Sept. 16 (UPI) — Global efforts failed to reach any of the 20 environmental goals set a decade ago at the Aichi conference in Japan, according to a new United Nations report.
The Global Biodiversity Outlook 5, released Tuesday ahead of an environmental summit this month, found that diversity in natural habitats worldwide continued to be lost due to human influence.
There has been progress on some of the targets outlined by the Aichi conference, the report said, but the 2010s were the second straight decade that efforts failed to meet any of the established goals.
“We know what needs to be done, what works and how we can achieve good results,” Inger Andersen, executive director of the U.N. Environment Program, said in a statement. “If we build on what has already been achieved, and place biodiversity at the heart of all our policies and decisions — including in COVID-19 recovery packages — we can ensure a better future for our societies and the planet.”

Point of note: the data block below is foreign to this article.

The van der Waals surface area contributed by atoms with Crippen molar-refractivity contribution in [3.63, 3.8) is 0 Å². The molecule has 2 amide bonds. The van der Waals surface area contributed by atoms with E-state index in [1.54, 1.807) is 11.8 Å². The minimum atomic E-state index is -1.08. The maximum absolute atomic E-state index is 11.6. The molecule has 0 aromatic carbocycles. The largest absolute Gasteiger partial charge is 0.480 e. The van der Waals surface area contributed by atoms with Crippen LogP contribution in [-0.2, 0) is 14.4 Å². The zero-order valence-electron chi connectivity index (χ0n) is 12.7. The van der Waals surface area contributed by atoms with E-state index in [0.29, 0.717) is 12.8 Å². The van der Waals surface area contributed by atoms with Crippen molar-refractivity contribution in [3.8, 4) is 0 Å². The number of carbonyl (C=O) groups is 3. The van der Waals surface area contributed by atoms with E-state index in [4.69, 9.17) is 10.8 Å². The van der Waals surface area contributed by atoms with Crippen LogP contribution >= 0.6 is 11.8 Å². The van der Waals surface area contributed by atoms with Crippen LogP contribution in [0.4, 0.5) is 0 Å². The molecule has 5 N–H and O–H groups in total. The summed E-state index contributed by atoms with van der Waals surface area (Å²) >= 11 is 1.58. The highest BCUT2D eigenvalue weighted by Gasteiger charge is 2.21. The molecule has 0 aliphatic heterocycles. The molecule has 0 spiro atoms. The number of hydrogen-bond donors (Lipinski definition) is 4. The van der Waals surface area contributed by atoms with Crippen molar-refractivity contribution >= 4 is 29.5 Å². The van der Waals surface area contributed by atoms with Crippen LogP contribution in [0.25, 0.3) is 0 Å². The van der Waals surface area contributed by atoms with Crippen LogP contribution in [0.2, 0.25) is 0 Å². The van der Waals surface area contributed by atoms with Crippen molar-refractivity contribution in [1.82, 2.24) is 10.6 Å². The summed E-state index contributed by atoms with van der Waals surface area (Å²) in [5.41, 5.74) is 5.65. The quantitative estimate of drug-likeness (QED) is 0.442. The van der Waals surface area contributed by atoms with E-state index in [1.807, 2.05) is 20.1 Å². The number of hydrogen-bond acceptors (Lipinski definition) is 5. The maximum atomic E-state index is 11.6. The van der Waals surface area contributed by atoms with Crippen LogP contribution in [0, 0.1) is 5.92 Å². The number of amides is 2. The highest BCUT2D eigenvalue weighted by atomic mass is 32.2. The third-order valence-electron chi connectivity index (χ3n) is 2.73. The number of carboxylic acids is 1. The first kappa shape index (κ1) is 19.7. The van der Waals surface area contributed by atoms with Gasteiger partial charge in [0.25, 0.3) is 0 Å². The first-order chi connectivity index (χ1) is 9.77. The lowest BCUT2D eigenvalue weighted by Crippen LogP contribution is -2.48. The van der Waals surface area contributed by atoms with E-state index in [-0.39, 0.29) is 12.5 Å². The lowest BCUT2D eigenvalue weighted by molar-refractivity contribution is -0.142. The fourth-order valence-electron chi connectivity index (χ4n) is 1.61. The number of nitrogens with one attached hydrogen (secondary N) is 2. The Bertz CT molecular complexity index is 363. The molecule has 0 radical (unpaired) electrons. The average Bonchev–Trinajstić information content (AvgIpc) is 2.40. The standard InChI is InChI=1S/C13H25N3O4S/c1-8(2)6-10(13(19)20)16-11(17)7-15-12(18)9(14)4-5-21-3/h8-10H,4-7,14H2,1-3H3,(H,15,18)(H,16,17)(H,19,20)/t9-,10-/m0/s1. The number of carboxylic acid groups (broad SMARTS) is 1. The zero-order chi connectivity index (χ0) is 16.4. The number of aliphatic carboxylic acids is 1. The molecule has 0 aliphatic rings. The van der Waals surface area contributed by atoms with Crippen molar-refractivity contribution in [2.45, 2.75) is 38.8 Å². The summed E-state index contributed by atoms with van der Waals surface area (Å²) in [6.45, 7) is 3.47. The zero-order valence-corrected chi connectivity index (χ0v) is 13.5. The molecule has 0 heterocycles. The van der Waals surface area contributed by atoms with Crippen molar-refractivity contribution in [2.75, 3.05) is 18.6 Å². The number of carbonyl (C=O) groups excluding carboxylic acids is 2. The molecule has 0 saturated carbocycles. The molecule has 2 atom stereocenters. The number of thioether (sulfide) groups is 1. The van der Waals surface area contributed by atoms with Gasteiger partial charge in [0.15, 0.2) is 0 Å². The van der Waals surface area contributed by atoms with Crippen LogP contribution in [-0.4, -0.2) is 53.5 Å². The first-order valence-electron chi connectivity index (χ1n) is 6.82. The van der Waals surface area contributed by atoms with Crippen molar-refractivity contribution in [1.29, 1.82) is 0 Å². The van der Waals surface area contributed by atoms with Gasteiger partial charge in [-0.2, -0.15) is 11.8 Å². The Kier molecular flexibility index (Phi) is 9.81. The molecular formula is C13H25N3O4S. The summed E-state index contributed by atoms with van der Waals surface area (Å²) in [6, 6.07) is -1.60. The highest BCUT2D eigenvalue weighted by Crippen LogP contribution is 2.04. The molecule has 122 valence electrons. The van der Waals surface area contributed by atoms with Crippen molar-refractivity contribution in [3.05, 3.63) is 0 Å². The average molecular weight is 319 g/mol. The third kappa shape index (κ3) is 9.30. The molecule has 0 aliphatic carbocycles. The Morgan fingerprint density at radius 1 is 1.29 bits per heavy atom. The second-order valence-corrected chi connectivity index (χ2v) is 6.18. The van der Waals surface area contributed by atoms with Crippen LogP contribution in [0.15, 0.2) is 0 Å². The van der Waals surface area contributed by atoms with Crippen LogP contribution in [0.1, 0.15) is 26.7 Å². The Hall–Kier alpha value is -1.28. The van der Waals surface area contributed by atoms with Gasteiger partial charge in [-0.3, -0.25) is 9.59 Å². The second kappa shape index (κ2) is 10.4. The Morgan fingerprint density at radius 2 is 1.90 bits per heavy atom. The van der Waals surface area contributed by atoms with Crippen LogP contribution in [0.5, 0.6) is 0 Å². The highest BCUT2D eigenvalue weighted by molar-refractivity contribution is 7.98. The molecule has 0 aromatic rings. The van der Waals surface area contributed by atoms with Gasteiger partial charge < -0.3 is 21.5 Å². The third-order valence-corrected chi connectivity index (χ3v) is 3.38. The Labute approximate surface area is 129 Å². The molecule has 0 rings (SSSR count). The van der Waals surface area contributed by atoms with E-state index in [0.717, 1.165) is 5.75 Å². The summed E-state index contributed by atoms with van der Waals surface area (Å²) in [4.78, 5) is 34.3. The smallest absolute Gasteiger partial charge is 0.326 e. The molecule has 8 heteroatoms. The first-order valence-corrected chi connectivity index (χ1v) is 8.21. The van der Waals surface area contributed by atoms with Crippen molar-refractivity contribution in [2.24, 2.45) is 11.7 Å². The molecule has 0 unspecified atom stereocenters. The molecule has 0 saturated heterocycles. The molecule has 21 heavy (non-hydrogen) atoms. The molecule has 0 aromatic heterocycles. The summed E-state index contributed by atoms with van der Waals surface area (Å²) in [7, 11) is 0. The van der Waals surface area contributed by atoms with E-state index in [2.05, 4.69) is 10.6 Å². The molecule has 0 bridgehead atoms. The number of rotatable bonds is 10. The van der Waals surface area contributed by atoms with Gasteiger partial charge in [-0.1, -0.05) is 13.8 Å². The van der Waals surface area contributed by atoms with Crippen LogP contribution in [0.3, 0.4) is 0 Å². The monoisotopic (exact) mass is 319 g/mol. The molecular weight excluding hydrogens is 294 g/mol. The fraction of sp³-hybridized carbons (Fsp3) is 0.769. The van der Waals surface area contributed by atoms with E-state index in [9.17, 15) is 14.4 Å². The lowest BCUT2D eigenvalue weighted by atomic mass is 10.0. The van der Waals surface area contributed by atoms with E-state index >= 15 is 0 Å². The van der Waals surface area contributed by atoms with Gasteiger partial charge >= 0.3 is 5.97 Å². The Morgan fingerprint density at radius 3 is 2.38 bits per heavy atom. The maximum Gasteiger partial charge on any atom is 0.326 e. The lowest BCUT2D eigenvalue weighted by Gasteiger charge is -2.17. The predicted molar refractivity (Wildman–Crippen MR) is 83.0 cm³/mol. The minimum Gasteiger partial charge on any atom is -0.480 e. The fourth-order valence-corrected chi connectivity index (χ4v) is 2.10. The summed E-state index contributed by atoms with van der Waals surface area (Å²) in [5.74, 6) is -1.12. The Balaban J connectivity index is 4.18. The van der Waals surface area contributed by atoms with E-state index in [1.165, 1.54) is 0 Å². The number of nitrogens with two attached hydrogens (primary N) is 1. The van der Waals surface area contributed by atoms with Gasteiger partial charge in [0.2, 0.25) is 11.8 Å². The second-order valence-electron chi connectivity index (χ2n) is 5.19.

“Unsustainable patterns of production and consumption, population growth and technological developments” continues to threaten biodiversity and impact land and sea use change, climate change, pollution and accelerate invasive alien species, the report added.
“The projected decline in biodiversity will affect all people, but it will have a particularly detrimental effect on indigenous peoples and local communities and the world’s poor and vulnerable, given their reliance on biodiversity for their well-being.”
GBO5 called for governments and organizations to scale up conservation biodiversity efforts at all levels, work to decrease temperatures to pre-industrial levels, decrease pollution, adopt better agricultural methods and limit consumption of goods and services that hinder biodiversity — like forestry and the energy industry.
The 20 targets set by the Aichi conference in 2010 were broken down into 60 separate elements to monitor progress. The report said seven of the sub-elements were reached and 38 have shown progress.